By Warrick Sears

Will a machine take over your job?

Here’s a piece of fun with some serious consequences.

The lovely people at npr.org have come up with an online calculator that predicts the chance of your job becoming automated in the future. Try it out for yourself.

On the positive side your tax accountant is 98.7% certain to be spending more time at home with the kids. On the negative, the chance of your ex’s divorce lawyer ceasing their shake down of your bank account is only 3.5%. Weirdly enough the judge that rules you’ll have to hand over half of everything is 40.1% likely to be some form of AI.

The good news (Or is it bad, I can decide?) is that those in the creative industries have a very low chance of ever being replaced by a machine.

Now this is all a bit of harmless fun, but it does raise a very real question about employment in the future. Manufacturing is on the way out and we as a society will need to figure out how to keep a large chunk of our workforce employed or at the very least happily occupied.

If you want to put it into a near future perspective imagine this – in the next decade or so 3D printing will do most of our manufacturing. The US, UK, Europe and Australia have already outsourced most of our manufacturing to China. But what happens to the millions upon millions of Chinese workers when we are printing our new iPhone 16 at home?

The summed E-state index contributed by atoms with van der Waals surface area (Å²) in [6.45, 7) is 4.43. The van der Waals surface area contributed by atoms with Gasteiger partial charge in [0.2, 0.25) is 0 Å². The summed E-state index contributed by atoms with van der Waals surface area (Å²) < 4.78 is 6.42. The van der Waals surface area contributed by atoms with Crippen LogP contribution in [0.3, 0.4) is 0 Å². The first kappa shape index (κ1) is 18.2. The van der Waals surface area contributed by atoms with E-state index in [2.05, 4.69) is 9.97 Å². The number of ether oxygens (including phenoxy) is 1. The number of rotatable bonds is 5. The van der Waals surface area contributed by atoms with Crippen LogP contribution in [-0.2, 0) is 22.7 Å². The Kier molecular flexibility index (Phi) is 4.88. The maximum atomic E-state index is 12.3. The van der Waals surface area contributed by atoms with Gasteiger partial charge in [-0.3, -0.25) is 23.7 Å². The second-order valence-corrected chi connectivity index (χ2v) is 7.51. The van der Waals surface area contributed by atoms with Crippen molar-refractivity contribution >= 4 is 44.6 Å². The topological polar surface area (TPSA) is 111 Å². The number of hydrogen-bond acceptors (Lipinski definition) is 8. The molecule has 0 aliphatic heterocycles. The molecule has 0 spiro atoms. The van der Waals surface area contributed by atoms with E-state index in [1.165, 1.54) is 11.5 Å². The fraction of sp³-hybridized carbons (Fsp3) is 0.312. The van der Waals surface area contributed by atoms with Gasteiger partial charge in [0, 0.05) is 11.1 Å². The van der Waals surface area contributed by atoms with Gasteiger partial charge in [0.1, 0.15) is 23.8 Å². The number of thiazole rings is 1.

The solution is creativity. Someone will still need to devise the blueprint and 3D model the printer uses to manufacture the product. Someone will still need to write the script for the movie/TV show/game to keep the masses entertained. Our intellectual property will take on new value and credibility.

I’m not sure if am at the point of welcoming our new mechanical overlords just yet, but if there is one thing you can be certain of is that nothing ever stays the same.

By Warrick Sears

What is branding?

 

There’s 1000s of different answers to this question, not to mention countless essays, books and lectures. David Brier  commissioned this simple explanation of what branding is.

I appreciate the simplicity, but do you agree?

The word ‘genius’ getting bandied about does make me a little nervous as I think good branding shouldn’t feel elevated and hence doesn’t need genius. Just a good understanding of who your company is and what it stands for and a little originality.

What did make me smile is the piece at 1:35 where the graphics form a crescent and the voice over says ‘For something nobody ever thought of before. It made me think of one of my favourite print ads.

 

 

 

By Warrick Sears

How great logos happen

Even the humble logo needs a great idea behind it. No idea. Not an effective logo.

Aaron Draplin from Draplin Design Co. takes us through the process behind what makes a great logo. Get a great insight into how a good designer thinks about solid logo design that works hard for the client.

What does your logo say about your company?

Will a machine take over your job?